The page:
Domination without Dominance: Inca-Spanish Encounters in Early Colonial Peru

Domination without Dominance: Inca-Spanish Encounters in Early Colonial Peru

by Gonzalo Lamana
     
 

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ISBN-10: 0822343118

ISBN-13: 9780822343110

Pub. Date: 12/15/2008

Publisher: Duke University Press Books

Offering an alternative narrative of the conquest of the Incas, Gonzalo Lamana both examines and shifts away from the colonial imprint that still permeates most accounts of the conquest. Lamana focuses on a key moment of transition: the years that bridged the first contact between Spanish conquistadores and Andean peoples in 1531 and the moment, around 1550,

Overview

Offering an alternative narrative of the conquest of the Incas, Gonzalo Lamana both examines and shifts away from the colonial imprint that still permeates most accounts of the conquest. Lamana focuses on a key moment of transition: the years that bridged the first contact between Spanish conquistadores and Andean peoples in 1531 and the moment, around 1550, when a functioning colonial regime emerged. Using published accounts and array of archival sources, he focuses on questions of subalternization, meaning making, copying, and exotization, which proved crucial to both the Spaniards and the Incas. On the one hand, he re-inserts different epistemologies into the conquest narrative, making central to the plot often-dismissed, discrepant stories such as books that were expected to talk and year-long attacks that could only be launched under a full moon. On the other hand, he questions the dominant image of a clear distinction between Inca and Spaniard, showing instead that on the battlefield as much as in everyday arenas such as conversion, market exchanges, politics, and land tenure, the parties blurred into each other in repeated instances of mimicry.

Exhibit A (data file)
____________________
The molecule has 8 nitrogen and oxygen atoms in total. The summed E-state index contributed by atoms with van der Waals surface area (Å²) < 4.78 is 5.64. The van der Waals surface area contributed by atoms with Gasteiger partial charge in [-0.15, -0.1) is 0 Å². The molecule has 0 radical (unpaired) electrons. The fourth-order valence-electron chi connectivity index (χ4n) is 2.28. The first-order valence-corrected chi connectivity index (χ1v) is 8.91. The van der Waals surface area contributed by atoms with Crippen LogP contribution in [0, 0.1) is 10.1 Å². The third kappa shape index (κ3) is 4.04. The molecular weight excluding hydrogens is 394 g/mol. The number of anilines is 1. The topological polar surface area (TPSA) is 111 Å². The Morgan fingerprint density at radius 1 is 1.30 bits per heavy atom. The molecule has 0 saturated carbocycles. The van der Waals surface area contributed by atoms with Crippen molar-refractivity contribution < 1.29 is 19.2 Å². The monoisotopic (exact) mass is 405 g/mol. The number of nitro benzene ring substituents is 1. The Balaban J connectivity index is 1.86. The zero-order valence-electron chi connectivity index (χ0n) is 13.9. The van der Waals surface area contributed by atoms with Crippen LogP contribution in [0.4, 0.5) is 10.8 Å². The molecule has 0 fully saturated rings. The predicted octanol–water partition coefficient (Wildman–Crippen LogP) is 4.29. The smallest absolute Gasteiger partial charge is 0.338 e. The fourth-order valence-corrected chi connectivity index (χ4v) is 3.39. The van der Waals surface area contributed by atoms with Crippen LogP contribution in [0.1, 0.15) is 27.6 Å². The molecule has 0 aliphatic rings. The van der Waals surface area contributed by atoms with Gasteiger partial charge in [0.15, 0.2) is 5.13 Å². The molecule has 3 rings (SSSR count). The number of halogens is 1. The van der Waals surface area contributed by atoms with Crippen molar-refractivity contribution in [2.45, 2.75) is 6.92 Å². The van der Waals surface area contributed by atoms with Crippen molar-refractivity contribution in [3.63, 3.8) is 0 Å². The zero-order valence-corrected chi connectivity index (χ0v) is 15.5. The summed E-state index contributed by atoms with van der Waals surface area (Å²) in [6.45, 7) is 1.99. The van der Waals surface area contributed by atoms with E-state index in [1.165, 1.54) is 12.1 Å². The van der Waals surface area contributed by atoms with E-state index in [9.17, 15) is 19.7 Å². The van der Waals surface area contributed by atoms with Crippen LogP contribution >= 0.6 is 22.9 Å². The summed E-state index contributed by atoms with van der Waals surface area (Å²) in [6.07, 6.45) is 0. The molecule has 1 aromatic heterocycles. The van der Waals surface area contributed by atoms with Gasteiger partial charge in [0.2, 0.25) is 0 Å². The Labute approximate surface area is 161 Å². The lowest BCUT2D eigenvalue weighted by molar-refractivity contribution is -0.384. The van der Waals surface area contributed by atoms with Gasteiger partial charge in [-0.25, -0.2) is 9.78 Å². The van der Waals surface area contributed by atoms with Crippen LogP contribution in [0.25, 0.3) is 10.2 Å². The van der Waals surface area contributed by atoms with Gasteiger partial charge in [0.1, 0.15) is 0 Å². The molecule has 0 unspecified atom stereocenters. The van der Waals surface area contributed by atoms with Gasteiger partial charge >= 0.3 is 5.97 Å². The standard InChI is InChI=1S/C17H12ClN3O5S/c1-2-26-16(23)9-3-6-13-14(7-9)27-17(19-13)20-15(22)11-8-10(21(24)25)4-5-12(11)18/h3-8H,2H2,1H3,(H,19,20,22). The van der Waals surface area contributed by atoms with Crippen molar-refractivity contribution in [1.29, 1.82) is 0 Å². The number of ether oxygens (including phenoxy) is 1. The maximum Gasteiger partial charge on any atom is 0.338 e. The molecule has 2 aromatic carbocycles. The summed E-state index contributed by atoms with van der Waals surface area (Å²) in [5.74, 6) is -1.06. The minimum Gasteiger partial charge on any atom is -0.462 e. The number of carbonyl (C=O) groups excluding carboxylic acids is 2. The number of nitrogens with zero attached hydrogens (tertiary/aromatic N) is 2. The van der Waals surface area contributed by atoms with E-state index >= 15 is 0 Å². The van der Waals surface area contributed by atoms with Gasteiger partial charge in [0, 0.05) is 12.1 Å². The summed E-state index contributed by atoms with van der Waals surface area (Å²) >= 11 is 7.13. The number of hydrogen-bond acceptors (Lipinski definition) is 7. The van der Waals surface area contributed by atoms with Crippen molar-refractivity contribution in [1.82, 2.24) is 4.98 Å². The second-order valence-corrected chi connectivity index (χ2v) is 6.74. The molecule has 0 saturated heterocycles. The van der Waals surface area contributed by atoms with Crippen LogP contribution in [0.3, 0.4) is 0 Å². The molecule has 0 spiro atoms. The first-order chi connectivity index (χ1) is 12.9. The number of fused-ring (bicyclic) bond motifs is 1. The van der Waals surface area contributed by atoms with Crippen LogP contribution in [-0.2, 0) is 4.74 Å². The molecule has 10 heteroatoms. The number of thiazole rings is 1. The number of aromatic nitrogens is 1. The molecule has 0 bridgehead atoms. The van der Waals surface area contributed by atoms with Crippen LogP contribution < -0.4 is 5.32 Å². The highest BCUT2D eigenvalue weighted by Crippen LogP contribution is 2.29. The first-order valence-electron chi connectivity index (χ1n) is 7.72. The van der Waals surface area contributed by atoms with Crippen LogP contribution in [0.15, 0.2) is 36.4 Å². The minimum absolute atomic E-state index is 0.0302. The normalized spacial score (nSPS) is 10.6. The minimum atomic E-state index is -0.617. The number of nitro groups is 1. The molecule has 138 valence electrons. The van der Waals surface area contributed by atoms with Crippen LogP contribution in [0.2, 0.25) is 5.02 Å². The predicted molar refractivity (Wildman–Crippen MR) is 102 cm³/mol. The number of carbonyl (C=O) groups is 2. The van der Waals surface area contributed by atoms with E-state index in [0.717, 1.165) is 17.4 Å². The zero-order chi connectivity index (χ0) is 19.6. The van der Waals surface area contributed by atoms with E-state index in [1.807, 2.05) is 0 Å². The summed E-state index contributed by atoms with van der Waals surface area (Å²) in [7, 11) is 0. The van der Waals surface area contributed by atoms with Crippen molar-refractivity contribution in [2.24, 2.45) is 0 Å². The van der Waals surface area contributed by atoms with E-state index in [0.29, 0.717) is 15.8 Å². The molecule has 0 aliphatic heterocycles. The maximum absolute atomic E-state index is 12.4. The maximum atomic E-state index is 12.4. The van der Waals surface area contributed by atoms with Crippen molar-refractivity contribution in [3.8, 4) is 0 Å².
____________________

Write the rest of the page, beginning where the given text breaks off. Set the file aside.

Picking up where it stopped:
Lamana’s redefinition of the order of things reveals that, contrary to the conquerors’ accounts, what the Spanairds achieved was a “domination without dominance.” This conclusion undermines common ideas of Spanish (and Western) superiority. It shows that casting order as a by-product of military action rests on a pervasive fallacy: the translation of military superiority into cultural superiority. In constant dialogue with critical thinking from different disciplines and traditions, Lamana illuminates how this new interpretation of the conquest of the Incas revises current understandings of Western colonialism and the emergence of still-current global configurations.

Product Details

ISBN-13:
9780822343110
Publisher:
Duke University Press Books
Publication date:
12/15/2008
Series:
Latin America Otherwise
Edition description:
New Edition
Pages:
304
Sales rank:
1,143,246
Product dimensions:
6.10(w) x 9.10(h) x 0.90(d)

Table of Contents

About the Series vii

Acknowledgments xi

Introduction: Situated Interventions: Colonial Imprints, Decolonial Moves 1

1. Beyond Exotization and Likeness: Alterity and the Production of Sense in a Colonial Encounter 27

2. Christian Realism and Magicality during Atahualpa's Imprisonment 65

3. Why Betting a Barrel of Preserves Can Be a Bad Thing to Do: Civilizing Deeds and Snags 97

4. Illusions of Mastery: Manco Inca's War and the Colonial Normal 125

5. The Emergence of a New Mestizo Consciousness: An Unthinkable Inca 159

6. Power as Moves: A Mid-1540s Repertoire of Flipping the Coin 193

7. "The End" 227

Basic Political Chronology of the Spanish Conquest 231

Notes 233

Glossary 249

References 251

Index 275

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